Farewell then EMI, your tunes were the background to our lives | Simon Napier-Bell

The company that brought us Cliff, the Beatles and the Sex Pistols is disappearing. We should salute its contribution to our culture

In the 1930s, after a merger with Columbia UK, EMI became the biggest record company in the world. By the 1950s, its worldwide sales outdid everyone else's. Yet its artists were uniquely British: Cliff Richard singing the likes of Living Doll and Summer Holiday; balladeer Matt Monro, an ex-London bus driver; and Frank Ifield, who yodelled.

Amazingly, with these artists EMI built world dominance. Only in America were sales lacking. So the company bought Capitol Records and picked up Frank Sinatra, Nat King Cole, and the Beach Boys. And this was all before the Beatles. With the Beatles added, the competition was annihilated. In 1964 the company held the No 1 position in the UK charts for 41 of 52 weeks.

The company's decline started in the 1970s when it signed the Sex Pistols. Their manager, Malcolm McLaren, was an anarchist on a mission; not so EMI's holding company, Thorn Electrical, which made brain scanners and came with a very pukka board of directors. In fact, a whole decade of EMI inaction could be traced to the moment when the Pistols' Johnny Rotten arrived at Heathrow the worse for wear. His ensuing public vomiting got into every newspaper. "Vile Sex Pistols", "Disgusting Punks", "Teenage Filthies". To add to the fun, a week later the group said naughty words on television.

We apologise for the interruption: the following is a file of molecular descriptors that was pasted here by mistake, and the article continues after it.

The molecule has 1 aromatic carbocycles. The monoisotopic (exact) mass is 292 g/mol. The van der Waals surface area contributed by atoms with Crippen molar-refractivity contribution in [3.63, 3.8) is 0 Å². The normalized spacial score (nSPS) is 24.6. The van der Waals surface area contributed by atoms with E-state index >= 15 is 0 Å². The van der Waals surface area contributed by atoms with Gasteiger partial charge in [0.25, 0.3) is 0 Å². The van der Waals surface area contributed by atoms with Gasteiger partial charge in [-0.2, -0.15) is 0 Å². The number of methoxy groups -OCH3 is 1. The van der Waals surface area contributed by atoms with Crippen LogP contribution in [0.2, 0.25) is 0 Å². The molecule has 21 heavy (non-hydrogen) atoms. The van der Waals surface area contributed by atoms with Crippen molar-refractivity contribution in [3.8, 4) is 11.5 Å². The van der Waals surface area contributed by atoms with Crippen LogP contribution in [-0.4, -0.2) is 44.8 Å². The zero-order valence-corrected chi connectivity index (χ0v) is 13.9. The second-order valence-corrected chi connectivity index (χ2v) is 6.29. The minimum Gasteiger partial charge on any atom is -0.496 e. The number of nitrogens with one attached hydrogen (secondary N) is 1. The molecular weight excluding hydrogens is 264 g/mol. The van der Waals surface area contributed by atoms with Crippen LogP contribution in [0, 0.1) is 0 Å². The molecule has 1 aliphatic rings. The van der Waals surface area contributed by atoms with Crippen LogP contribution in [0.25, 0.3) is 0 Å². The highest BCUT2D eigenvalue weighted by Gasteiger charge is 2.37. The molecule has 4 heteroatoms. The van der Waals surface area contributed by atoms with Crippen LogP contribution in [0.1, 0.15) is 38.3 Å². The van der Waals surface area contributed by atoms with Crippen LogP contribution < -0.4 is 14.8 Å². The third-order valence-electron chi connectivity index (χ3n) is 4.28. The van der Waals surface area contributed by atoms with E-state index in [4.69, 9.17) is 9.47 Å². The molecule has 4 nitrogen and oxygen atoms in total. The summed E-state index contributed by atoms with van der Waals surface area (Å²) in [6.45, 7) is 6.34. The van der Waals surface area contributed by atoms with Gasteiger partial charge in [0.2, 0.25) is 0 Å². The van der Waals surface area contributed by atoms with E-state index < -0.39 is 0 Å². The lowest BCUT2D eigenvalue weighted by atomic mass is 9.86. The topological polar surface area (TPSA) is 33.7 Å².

When Thorn Electrical said the group had to go, McLaren turned it into class warfare. The ensuing row froze EMI's record division for a decade. Demoralised. Not signing new acts, losing staff, re-packaging old songs, living in the past. In the '80s the company perked up with its Now… compilation albums of hits. Then again in the '90s with the Spice Girls, Coldplay, and Robbie Williams.

But in 1996 Thorn Electrical set EMI adrift. It was put on the stock market as a music company and nothing else. When it had hits, shares went up; when it didn't, they tumbled. And the boardroom panicked. The top man was paid £15m to leave. A few months later his replacement was given £6m to go. The next man decided to run the company from America. And all the time the company's value dropped.

In 2007, Guy Hands's private equity outfit Terra Firma pulled off a takeover. Bouffant and blond, Mr Hands thought the world of himself and his hair. But he didn't much like artists. When he told them so, Radiohead left, then Paul McCartney, then the Rolling Stones. And things slid downhill. Citigroup, who loaned Hands the purchase price, took over the company and now – finally – it's been sold to the French-owned Universal.

With EMI no longer a power in the industry, it feels as if there's a void. But culturally, Britain doesn't lose much. We still provide the world with singers as quirkily British as Adele and Susan Boyle, and with the likes of Radiohead, Coldplay and Gorillaz.

EMI was the first company to sell flat discs, records as we know them. The company's history and the history of the record business have been interlinked ever since. So with sales dying fast and records about to fade from our lives, perhaps it's fitting that EMI fades out too. Records are what the company did but records are finished. And a nice place in history isn't a bad place to be.

• This article was amended on 17 November 2011. The original referred to the Sex Pistols' manager as Malcom MacLaren. This misspelling has been corrected.


Simon Napier-Bell

The GuardianTramp

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